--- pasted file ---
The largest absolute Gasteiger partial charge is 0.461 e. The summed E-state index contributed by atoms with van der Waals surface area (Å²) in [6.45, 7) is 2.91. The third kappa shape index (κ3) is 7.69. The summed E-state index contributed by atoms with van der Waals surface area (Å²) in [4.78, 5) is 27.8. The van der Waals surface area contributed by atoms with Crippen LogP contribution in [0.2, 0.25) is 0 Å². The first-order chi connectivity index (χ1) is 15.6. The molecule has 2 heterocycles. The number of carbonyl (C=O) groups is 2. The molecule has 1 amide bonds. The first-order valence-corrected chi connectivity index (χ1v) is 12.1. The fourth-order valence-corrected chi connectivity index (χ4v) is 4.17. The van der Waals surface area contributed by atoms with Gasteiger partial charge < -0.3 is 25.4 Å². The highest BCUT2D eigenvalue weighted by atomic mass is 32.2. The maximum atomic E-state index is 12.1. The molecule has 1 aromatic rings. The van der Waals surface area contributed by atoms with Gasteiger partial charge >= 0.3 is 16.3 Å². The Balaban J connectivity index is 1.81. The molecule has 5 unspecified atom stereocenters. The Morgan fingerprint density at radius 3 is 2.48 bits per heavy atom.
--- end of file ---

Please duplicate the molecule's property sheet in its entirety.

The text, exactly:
The largest absolute Gasteiger partial charge is 0.461 e. The summed E-state index contributed by atoms with van der Waals surface area (Å²) in [6.45, 7) is 2.91. The third kappa shape index (κ3) is 7.69. The summed E-state index contributed by atoms with van der Waals surface area (Å²) in [4.78, 5) is 27.8. The van der Waals surface area contributed by atoms with Crippen LogP contribution in [0.2, 0.25) is 0 Å². The first-order chi connectivity index (χ1) is 15.6. The molecule has 2 heterocycles. The number of carbonyl (C=O) groups is 2. The molecule has 1 amide bonds. The first-order valence-corrected chi connectivity index (χ1v) is 12.1. The fourth-order valence-corrected chi connectivity index (χ4v) is 4.17. The van der Waals surface area contributed by atoms with Gasteiger partial charge < -0.3 is 25.4 Å². The highest BCUT2D eigenvalue weighted by atomic mass is 32.2. The maximum atomic E-state index is 12.1. The molecule has 1 aromatic rings. The van der Waals surface area contributed by atoms with Gasteiger partial charge >= 0.3 is 16.3 Å². The Balaban J connectivity index is 1.81. The molecule has 5 unspecified atom stereocenters. The Morgan fingerprint density at radius 3 is 2.48 bits per heavy atom.